Shock Treatment

It doesn't really matter whether he overtakes KQ and Tom Barnard. Either way, Howard Stern wins. And local radio loses.

Walter Sabo, a national radio consultant based in Florida, has consulted clients who've syndicated Stern and advised stations on how to neutralize his presence. He says KQ's decision to avoid an on-air pissing match is dead-on. Because, across the board, those who've been most successful against Stern refuse to talk about him, don't try to copy him, and spend every second of their broadcast talking about things happening in their respective cities. Sabo also believes Stern will ultimately prevail. "It's the same interview in every city," Sabo says "The city is always in shock. They don't think he'll beat the number one guy. And he does. And he's number one in billing. It's a pretty consistent pattern."

Sitting on the fence in New Jersey is Joe Lenski, vice president of Edison Media Research. Armed with data from every city in which Stern's aired, he says--believe it or not--that talent will be the deciding factor. Whoever makes more people laugh will be king. According to Lenski, "Tom Barnard will have to put up or shut up, because this is Coke versus Pepsi, Burger King versus McDonald's. I don't think there's a guy in the market aged 18 to 35 who's not going to tune into one if they're listening to another. They're going to compare. People really love Barnard in our research. And it's more than him. It's the whole crew. And he has been on for 15 years. But if the local talent isn't up to the challenge, Stern will expose them. Sure, all things being equal, people tend to skew local. But Howard is way more talented than 99 percent of the DJs in the country. And if he makes people laugh, they'll come back. They always do."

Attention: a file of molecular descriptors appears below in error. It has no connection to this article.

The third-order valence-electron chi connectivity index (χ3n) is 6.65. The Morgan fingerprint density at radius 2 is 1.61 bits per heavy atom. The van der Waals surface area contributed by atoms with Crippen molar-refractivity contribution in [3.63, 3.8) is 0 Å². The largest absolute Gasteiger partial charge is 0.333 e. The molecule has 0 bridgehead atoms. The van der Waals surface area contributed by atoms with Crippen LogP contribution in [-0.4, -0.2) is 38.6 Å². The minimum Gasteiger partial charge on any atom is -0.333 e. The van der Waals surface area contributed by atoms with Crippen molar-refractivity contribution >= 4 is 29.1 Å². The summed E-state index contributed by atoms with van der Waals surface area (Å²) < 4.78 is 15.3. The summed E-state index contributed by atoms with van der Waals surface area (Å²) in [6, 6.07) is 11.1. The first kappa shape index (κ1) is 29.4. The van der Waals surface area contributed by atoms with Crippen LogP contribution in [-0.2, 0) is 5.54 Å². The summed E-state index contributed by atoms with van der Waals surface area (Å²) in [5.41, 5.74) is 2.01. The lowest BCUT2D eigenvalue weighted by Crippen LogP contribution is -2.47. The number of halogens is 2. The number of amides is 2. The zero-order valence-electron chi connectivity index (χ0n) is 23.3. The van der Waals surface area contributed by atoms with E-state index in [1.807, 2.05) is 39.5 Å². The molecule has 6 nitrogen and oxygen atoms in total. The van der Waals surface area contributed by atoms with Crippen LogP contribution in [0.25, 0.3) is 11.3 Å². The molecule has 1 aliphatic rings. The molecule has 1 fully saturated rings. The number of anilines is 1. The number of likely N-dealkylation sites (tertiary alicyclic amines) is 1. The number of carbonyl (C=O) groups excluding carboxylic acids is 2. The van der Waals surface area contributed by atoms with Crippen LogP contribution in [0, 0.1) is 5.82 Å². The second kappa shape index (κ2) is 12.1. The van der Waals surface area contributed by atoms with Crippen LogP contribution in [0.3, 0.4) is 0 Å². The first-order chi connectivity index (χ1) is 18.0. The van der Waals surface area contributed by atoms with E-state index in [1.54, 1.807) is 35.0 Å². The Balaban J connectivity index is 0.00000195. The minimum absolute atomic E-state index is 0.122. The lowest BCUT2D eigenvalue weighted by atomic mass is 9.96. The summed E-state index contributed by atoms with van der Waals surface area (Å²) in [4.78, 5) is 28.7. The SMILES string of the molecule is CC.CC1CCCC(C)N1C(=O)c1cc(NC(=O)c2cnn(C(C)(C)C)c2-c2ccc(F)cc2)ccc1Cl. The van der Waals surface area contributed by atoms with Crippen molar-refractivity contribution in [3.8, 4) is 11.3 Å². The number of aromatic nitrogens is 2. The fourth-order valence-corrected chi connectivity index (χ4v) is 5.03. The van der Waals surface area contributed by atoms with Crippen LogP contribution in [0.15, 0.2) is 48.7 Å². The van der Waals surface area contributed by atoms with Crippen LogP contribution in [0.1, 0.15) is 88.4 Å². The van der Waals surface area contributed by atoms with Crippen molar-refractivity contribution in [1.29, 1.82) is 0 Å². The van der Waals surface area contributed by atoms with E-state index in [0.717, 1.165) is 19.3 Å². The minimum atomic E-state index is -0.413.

In the short term, Stern's presence can hardly fail to shift ratings. He's arriving on the heels of a national media storm kicked up by the film Private Parts, a semiautobiographical soft-shoe designed to give his bawdy image a mass-market upgrade. Barnard is so dominant in this market--among men and women, 18 to 34, he's beating his closest competitor by a factor of two--Stern is sure to shake up the bottom-dwellers. And, as McCarthy points out, Chancellor to date hasn't spent a dime on publicity. Their big-budget blitz will come in the fall.

"The only thing that could've happened to Chancellor is if Stern came to the market and nobody noticed," Jim Pounds says. "At the very least, they've gotten attention out of it, and a fair amount of sampling on the part of prospective listeners, which isn't a bad thing. And there's no question that any kind of shift, even a small shift in either demand or numbers, will have a demonstrable effect on the bottom line."

Even if he doesn't overtake Barnard anytime soon, Stern seems certain to become a long-term presence in the market. "It's the Howard Stern Casino," Sabo says. "You can enter the casino with him, and play all the hands you want. But ultimately the house always wins."

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